U.S. EPA Proposes NSPS Rule Changes for the Oil & Natural Gas Industry
In response to President Trump’s Executive Order 13783, “Promoting Energy Independence and Economic Growth,” section 1(c) (March 28, 2017), EPA reviewed the 2012 and 2016 rules for new source performance standards (NSPS) and national emission standards for hazardous air pollutants (HAPs) that apply to the oil and natural gas industry. On October 1, 2019, EPA proposed amendments to the rules for certain provisions that it determined were inappropriate or redundant. Proposed changes include a 2-part “Primary Proposal” and an “Alternative Proposal.” EPA is accepting public comments on the proposed amendments through November 25, 2019.
First, the EPA proposes to rescind the NSPS standards applicable to sources in the transmission and storage segment of the oil and gas industry. EPA has determined that the 2016 rule revision lumping the transmission and storage segment in with the pre-existing “Oil and Natural Gas” stationary source category was improper because the original rule encompassed only the crude oil and natural gas production industry. EPA reasons that it could have listed the transmission and storage segment for regulation under CAA section 111(b) only by making a significant contribution and endangerment finding as required by the statue, which the EPA never did.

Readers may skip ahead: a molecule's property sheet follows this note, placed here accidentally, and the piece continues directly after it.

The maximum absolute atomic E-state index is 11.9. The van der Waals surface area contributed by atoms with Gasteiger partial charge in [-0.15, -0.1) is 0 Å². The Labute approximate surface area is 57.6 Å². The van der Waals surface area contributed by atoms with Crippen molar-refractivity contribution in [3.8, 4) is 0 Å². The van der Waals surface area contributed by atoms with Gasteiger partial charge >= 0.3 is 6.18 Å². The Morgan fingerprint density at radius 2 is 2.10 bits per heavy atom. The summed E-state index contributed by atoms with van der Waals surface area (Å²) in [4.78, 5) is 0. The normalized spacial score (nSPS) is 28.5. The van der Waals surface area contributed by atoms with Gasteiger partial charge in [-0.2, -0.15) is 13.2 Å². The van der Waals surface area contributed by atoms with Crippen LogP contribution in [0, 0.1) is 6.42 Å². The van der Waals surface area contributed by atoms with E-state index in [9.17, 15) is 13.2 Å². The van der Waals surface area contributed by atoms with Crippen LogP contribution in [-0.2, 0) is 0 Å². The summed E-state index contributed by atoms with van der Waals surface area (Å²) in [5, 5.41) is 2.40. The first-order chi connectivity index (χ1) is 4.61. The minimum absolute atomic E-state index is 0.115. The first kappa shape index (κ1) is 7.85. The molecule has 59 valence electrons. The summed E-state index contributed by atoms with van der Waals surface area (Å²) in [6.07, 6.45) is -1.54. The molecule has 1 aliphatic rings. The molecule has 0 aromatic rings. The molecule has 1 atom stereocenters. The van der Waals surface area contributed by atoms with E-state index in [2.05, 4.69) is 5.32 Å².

Next, the EPA is proposing to rescind the methane control requirements of the NSPS applicable to the production and processing segments. Because the emission source control technologies for methane and volatile organic compounds (VOCs) are identical, the EPA proposal finds the methane requirements to be completely redundant to existing controls and, therefore, unnecessary. In other words, the EPA believes that no additional health protections are provided by the redundant methane control requirements. Because the 2016 NSPS OOOOa requirements would remain applicable to VOC emissions, the proposed change will not affect the amount of methane emission reductions that those requirements will achieve.
Alternatively, the EPA is proposing to rescind the methane requirements of the NSPS applicable to all oil and natural gas sources, without undoing the 2012 and 2016 interpretations or expansion of the source category to include the transmission and storage segment. EPA’s rationale for rescinding the methane requirements under this alternative proposal is based on the same observation noted above that they are entirely redundant with the existing VOC provisions of the rule.
Both EPA proposals rely on the agency’s interpretation of the CAA section 111(b)(1)(A) requirement that EPA must make a finding that a source category “causes, or contributes significantly to, air pollution which may reasonably be anticipated to endanger public health or welfare” when it lists the source category. No such finding has ever been made with regard to the transmission and storage segment.
 2012 NSPS – OOOO; 77 FR 49490 (August 16, 2012)
 2016 NSPS – OOOOa; 81 FR 35824 (June 3, 2016).
 The EPA has established a docket for this rulemaking under Docket ID No. EPA-HQ-OAR-2017-0757.
 EPA characterized the oil and natural gas industry operations as being generally composed of four so-called segments: (1) Extraction and production of crude oil and natural gas (“oil and natural gas production”), (2) natural gas processing, (3) natural gas transmission and storage, and (4) natural gas distribution.